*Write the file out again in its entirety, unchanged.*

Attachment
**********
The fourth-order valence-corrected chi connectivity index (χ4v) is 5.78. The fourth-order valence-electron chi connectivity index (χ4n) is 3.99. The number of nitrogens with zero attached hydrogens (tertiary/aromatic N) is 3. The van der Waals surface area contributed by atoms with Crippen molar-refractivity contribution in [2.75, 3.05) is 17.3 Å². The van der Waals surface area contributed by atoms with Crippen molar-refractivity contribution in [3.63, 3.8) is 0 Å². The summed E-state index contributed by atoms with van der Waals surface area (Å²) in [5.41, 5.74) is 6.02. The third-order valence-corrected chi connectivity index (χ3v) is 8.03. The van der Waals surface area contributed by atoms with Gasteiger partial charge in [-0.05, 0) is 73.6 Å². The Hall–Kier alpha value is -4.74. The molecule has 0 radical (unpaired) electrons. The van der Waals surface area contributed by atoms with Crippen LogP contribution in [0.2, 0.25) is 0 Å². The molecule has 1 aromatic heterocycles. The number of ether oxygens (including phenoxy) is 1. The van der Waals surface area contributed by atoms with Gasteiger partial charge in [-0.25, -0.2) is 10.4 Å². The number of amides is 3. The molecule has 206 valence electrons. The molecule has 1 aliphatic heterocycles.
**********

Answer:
The fourth-order valence-corrected chi connectivity index (χ4v) is 5.78. The fourth-order valence-electron chi connectivity index (χ4n) is 3.99. The number of nitrogens with zero attached hydrogens (tertiary/aromatic N) is 3. The van der Waals surface area contributed by atoms with Crippen molar-refractivity contribution in [2.75, 3.05) is 17.3 Å². The van der Waals surface area contributed by atoms with Crippen molar-refractivity contribution in [3.63, 3.8) is 0 Å². The summed E-state index contributed by atoms with van der Waals surface area (Å²) in [5.41, 5.74) is 6.02. The third-order valence-corrected chi connectivity index (χ3v) is 8.03. The van der Waals surface area contributed by atoms with Gasteiger partial charge in [-0.05, 0) is 73.6 Å². The Hall–Kier alpha value is -4.74. The molecule has 0 radical (unpaired) electrons. The van der Waals surface area contributed by atoms with Crippen LogP contribution in [0.2, 0.25) is 0 Å². The molecule has 1 aromatic heterocycles. The number of ether oxygens (including phenoxy) is 1. The van der Waals surface area contributed by atoms with Gasteiger partial charge in [-0.25, -0.2) is 10.4 Å². The number of amides is 3. The molecule has 206 valence electrons. The molecule has 1 aliphatic heterocycles.